Medicaid expansion under the Affordable Care Act remains stalled in two dozen states. That has created parallel financial universes for hospitals that operate in nonexpansion states versus those that opted for expansion.
There had been some optimism about statehouse softening regarding expansion after the mid-term elections, but there's now a distinct possibility that two states could end their expanded Medicaid programs altogether due to lack of political support. Those states would be Arkansas and Ohio, both of which have fairly arcane rules requiring the revisiting of Medicaid funding every couple of years. And given they are respectively, red and blue states, their decisions could have a big impact on which direction expansion takes over the next several years.
In Ohio, Gov. John Kasich (R) did an end-run around the state Legislature and found approval to expand Medicaid through the Ohio Controlling Board. There appears to be little support in the statehouse to continue the program, which Kasich has to put in his upcoming budget proposal. "It's going to be interesting to see where they find the votes for it," one Democratic lawmaker commented to the Cleveland Plain Dealer.
That Kasich, a Republican, decided to get creative on Medicaid expansion probably bodes well for his political career. In neighboring blue state Pennsylvania, GOP Gov. Tom Corbett resisted expansion until earlier this year, when it became clear the electorate was turning on him. He got trounced in his reelection bid last week, losing to Democrat Tom Wolf by nearly 10 points.
Arkansas' lawmakers had actually approved Medicaid expansion, obtaining a waiver from the Centers for Medicare & Medicaid Services to allow enrollees to obtain coverage from private insurers. About 211,000 low-income residents enrolled as a result, cutting the rate of uninsured by 10 pecentage points. Charity care costs to hospitals dropped by a prorated $138.4 million a year, according to a recent study by the Arkansas Hospital Association.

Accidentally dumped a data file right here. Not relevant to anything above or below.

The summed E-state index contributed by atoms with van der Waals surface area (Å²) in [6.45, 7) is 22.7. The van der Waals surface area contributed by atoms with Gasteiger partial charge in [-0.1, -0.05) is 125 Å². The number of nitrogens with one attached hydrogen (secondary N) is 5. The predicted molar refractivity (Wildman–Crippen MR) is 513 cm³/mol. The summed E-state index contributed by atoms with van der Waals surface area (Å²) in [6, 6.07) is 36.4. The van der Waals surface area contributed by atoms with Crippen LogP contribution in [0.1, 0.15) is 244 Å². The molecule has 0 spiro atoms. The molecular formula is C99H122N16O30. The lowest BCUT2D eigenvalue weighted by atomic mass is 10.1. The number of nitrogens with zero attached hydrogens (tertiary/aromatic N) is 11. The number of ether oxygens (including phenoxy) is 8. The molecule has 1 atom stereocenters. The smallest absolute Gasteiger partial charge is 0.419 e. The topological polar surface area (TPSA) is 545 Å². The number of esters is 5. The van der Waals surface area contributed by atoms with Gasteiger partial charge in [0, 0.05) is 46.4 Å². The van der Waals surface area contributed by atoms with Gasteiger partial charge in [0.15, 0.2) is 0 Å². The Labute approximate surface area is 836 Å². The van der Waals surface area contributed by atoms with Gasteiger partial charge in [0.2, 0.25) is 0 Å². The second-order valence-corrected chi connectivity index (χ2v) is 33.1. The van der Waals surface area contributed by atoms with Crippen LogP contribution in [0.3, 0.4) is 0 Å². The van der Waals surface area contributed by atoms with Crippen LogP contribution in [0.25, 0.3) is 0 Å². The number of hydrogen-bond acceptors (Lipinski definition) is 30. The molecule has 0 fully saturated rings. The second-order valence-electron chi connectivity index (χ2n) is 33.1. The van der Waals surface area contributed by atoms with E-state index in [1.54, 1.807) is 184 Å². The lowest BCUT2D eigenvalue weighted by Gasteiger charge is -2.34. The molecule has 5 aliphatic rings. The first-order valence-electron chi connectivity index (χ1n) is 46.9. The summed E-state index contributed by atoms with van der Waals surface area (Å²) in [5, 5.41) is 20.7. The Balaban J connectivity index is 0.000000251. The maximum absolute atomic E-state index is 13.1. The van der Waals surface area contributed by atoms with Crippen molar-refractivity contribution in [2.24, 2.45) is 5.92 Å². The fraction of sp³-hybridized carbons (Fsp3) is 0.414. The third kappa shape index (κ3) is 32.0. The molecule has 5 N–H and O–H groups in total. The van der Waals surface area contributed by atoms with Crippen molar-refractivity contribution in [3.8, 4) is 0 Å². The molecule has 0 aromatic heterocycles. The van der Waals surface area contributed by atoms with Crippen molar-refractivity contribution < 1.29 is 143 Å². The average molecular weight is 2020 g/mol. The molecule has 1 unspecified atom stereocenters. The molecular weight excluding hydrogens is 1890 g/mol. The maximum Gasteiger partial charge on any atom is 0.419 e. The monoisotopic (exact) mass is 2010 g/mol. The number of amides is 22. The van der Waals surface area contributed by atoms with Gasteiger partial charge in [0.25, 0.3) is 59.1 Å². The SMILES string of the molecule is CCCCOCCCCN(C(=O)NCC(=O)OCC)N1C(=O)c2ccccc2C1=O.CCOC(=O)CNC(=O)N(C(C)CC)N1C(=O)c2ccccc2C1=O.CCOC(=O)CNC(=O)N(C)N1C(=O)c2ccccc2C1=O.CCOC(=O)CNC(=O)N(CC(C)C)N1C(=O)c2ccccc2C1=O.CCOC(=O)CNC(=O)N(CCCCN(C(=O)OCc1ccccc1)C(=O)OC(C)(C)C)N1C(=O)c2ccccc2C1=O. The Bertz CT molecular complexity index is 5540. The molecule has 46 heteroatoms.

But as the New York Times recently reported, a three-quarters majority of votes is required in both chambers of the Legislature to continue funding for the program. And as in Ohio, there may not be enough support to get it done.
Presumably, there is arm twisting going on behind the scenes in both states. And if the Arkansas Hospital Association has the appropriate huevos, it is banking some of the charity care savings from its members and using it to fund candidates for office who support expansion--and whispering in the ears of opponents that their political careers will become much more difficult if they don't have a change of heart.
But if those two states decide to roll back Medicaid expansion, it will be a rare precedent where political ideology is used to roll back working public programs. That's been debated in recent years as the Tea Party wing of the GOP has become ascendant, but it has not really been acted upon as of yet.
Such a precedent could prompt other states that reluctantly expanded Medicaid--such as Arizona--to change their minds. Some of that state's lawmakers are suing to try and get expansion reversed.
What is the public benefit of rolling back healthcare access to the poor? Who knows? But should it happen, it could embolden a portion of this country's political class to take on Medicare and other government programs that fund healthcare services. And if that is the case, the finance executives at the nation's hospitals will have a lot more work to do--and a lot more to worry about. - Ron (@FierceHealth)